Slow-rotating pair of sticky-traps. The trap arms (metal poles) are supported by guy wires from the center pole which is
mechanically rotated by a gear driven motor and flashlight batteries (constant voltage regulated at 12 volts).
I believe this invention of mine will be very important to further progress in discriminating differences in pheromone blends and subtle effects of
pheromone components. The idea is to rotate a pair of traps (which can be sticky or barrier type) very slowly at about
1 revolution per 30 minutes. The traps in this case were 6 meters apart so at this rotation speed a trap would travel at
about (3.141593*6/30) or 0.63 m/min (or about 1 cm per second). This means that they are essentially stationary when the bark beetle
tries to land (they fly at 2 m/sec but less when landing) after being attracted by pheromone. The advantage of this type of
trap system is that random variations due to trap position are evened out, in contrast to all other methods where traps are
stationary for a period of several hours to a day and then moved at random to new positions. The rotation of traps, since all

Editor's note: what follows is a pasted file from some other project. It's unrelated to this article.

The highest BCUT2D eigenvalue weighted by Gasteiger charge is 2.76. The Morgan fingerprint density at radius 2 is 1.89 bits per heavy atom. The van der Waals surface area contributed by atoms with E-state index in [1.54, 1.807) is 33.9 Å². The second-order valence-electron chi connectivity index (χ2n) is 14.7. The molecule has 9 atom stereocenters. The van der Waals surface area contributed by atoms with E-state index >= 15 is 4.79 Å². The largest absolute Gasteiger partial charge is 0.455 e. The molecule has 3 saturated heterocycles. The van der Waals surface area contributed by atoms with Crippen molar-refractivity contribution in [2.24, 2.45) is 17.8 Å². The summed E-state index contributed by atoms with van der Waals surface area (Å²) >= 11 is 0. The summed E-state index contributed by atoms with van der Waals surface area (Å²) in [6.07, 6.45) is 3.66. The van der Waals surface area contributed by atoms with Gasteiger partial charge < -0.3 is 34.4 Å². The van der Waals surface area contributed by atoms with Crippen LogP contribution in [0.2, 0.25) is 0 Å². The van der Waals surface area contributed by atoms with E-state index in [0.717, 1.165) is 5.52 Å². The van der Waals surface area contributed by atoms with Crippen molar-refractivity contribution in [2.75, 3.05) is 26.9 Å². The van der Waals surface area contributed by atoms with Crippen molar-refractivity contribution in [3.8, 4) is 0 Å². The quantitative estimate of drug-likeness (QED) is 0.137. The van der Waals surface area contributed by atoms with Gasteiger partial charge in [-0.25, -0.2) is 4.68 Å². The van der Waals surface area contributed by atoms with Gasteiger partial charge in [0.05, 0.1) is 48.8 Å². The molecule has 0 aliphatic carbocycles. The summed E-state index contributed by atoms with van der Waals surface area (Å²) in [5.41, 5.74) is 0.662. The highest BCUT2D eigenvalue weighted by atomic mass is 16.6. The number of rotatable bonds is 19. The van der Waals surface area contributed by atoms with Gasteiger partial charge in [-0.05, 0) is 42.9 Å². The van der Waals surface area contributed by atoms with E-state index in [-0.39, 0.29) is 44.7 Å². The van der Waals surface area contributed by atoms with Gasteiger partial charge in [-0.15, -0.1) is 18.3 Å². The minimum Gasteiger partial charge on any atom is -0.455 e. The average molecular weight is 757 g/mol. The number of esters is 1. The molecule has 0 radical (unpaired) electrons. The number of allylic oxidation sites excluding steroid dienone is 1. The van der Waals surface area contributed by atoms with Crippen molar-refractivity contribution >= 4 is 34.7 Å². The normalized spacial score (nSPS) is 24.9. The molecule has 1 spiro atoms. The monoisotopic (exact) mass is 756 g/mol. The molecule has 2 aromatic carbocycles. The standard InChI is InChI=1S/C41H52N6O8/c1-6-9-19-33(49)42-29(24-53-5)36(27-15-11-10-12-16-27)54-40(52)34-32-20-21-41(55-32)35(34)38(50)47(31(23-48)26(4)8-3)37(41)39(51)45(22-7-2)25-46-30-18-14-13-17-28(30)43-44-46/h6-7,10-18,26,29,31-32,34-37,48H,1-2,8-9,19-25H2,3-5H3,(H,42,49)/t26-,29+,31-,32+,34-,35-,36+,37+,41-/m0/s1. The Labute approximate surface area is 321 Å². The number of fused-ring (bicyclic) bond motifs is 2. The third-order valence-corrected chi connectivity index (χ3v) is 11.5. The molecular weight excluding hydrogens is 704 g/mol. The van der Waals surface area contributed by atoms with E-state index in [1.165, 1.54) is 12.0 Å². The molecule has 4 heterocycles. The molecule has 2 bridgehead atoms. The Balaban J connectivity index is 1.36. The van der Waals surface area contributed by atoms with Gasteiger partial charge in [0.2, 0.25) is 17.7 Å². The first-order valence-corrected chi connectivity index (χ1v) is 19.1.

positions are used should allow more powerful Chi-Square statistics and thus more discriminatory tests.
Two papers which report some results using the slow mechanical rotation of trap pairs are Byers et al. (1990)
and Byers (1993) .
I prefer this system and now use 3 or 4 of them each spring. The problem is that the
system is awkward and costly compared to a very simple trap, but then many more simple traps are needed to achieve the same
results in my opinion. Jörgen Jönsson helped me with advice on construction and design of the trap rotor.
Images © 1996 by John A. Byers, Chemical Ecology.
This photo of me was taken by Erling Jirle while I was doing field
research in Denmark.